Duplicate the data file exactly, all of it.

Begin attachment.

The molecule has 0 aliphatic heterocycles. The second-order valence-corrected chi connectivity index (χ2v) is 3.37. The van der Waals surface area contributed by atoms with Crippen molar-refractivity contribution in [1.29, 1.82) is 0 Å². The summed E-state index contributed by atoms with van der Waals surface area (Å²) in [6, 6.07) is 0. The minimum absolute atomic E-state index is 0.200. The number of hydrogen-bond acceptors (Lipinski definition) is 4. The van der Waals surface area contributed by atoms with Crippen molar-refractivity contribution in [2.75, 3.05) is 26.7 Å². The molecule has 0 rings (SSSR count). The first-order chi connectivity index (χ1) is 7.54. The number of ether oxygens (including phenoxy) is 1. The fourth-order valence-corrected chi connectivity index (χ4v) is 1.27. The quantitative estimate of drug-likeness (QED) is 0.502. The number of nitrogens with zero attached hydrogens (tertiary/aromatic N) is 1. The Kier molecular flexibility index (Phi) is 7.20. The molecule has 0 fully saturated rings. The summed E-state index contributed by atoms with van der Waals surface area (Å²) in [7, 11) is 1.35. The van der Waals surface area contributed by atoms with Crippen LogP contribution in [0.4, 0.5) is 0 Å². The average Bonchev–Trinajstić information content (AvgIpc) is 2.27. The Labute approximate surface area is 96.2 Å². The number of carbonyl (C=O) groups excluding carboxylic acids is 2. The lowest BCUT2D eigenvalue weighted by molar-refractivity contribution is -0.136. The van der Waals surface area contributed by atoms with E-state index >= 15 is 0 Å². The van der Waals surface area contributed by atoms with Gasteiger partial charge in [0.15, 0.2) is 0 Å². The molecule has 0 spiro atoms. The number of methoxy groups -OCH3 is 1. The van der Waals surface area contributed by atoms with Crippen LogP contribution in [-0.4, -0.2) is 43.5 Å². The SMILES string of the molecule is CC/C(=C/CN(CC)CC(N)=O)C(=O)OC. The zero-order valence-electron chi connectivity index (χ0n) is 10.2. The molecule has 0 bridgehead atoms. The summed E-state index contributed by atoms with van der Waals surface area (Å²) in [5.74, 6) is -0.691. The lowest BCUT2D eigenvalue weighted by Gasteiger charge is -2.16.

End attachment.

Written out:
The molecule has 0 aliphatic heterocycles. The second-order valence-corrected chi connectivity index (χ2v) is 3.37. The van der Waals surface area contributed by atoms with Crippen molar-refractivity contribution in [1.29, 1.82) is 0 Å². The summed E-state index contributed by atoms with van der Waals surface area (Å²) in [6, 6.07) is 0. The minimum absolute atomic E-state index is 0.200. The number of hydrogen-bond acceptors (Lipinski definition) is 4. The van der Waals surface area contributed by atoms with Crippen molar-refractivity contribution in [2.75, 3.05) is 26.7 Å². The molecule has 0 rings (SSSR count). The first-order chi connectivity index (χ1) is 7.54. The number of ether oxygens (including phenoxy) is 1. The fourth-order valence-corrected chi connectivity index (χ4v) is 1.27. The quantitative estimate of drug-likeness (QED) is 0.502. The number of nitrogens with zero attached hydrogens (tertiary/aromatic N) is 1. The Kier molecular flexibility index (Phi) is 7.20. The molecule has 0 fully saturated rings. The summed E-state index contributed by atoms with van der Waals surface area (Å²) in [7, 11) is 1.35. The van der Waals surface area contributed by atoms with Crippen LogP contribution in [0.4, 0.5) is 0 Å². The average Bonchev–Trinajstić information content (AvgIpc) is 2.27. The Labute approximate surface area is 96.2 Å². The number of carbonyl (C=O) groups excluding carboxylic acids is 2. The lowest BCUT2D eigenvalue weighted by molar-refractivity contribution is -0.136. The van der Waals surface area contributed by atoms with E-state index >= 15 is 0 Å². The van der Waals surface area contributed by atoms with Gasteiger partial charge in [0.15, 0.2) is 0 Å². The molecule has 0 spiro atoms. The number of methoxy groups -OCH3 is 1. The van der Waals surface area contributed by atoms with Crippen LogP contribution in [-0.4, -0.2) is 43.5 Å². The SMILES string of the molecule is CC/C(=C/CN(CC)CC(N)=O)C(=O)OC. The zero-order valence-electron chi connectivity index (χ0n) is 10.2. The molecule has 0 bridgehead atoms. The summed E-state index contributed by atoms with van der Waals surface area (Å²) in [5.74, 6) is -0.691. The lowest BCUT2D eigenvalue weighted by Gasteiger charge is -2.16.